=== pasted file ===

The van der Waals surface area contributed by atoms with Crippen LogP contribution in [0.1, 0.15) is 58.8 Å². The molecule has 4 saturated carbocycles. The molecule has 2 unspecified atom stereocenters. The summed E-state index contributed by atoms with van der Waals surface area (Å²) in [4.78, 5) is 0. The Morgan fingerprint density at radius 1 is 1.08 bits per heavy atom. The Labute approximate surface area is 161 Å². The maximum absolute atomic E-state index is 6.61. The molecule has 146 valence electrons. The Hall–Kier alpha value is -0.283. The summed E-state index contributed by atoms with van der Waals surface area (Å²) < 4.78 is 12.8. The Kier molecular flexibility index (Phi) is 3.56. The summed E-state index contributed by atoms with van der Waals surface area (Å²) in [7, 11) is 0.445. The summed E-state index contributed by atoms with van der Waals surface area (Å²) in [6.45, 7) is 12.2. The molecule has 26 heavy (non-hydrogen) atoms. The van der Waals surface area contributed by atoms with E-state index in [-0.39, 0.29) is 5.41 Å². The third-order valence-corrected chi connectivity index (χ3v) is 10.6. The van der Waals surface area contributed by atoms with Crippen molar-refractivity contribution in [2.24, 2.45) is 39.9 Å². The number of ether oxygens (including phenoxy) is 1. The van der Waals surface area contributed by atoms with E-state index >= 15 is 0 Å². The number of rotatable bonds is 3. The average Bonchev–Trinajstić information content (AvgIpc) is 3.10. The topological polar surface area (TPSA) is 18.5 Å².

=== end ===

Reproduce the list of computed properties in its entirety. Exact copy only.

The van der Waals surface area contributed by atoms with Crippen LogP contribution in [0.1, 0.15) is 58.8 Å². The molecule has 4 saturated carbocycles. The molecule has 2 unspecified atom stereocenters. The summed E-state index contributed by atoms with van der Waals surface area (Å²) in [4.78, 5) is 0. The Morgan fingerprint density at radius 1 is 1.08 bits per heavy atom. The Labute approximate surface area is 161 Å². The maximum absolute atomic E-state index is 6.61. The molecule has 146 valence electrons. The Hall–Kier alpha value is -0.283. The summed E-state index contributed by atoms with van der Waals surface area (Å²) < 4.78 is 12.8. The Kier molecular flexibility index (Phi) is 3.56. The summed E-state index contributed by atoms with van der Waals surface area (Å²) in [7, 11) is 0.445. The summed E-state index contributed by atoms with van der Waals surface area (Å²) in [6.45, 7) is 12.2. The molecule has 26 heavy (non-hydrogen) atoms. The van der Waals surface area contributed by atoms with E-state index in [-0.39, 0.29) is 5.41 Å². The third-order valence-corrected chi connectivity index (χ3v) is 10.6. The van der Waals surface area contributed by atoms with Crippen molar-refractivity contribution in [2.24, 2.45) is 39.9 Å². The number of ether oxygens (including phenoxy) is 1. The van der Waals surface area contributed by atoms with E-state index >= 15 is 0 Å². The number of rotatable bonds is 3. The average Bonchev–Trinajstić information content (AvgIpc) is 3.10. The topological polar surface area (TPSA) is 18.5 Å².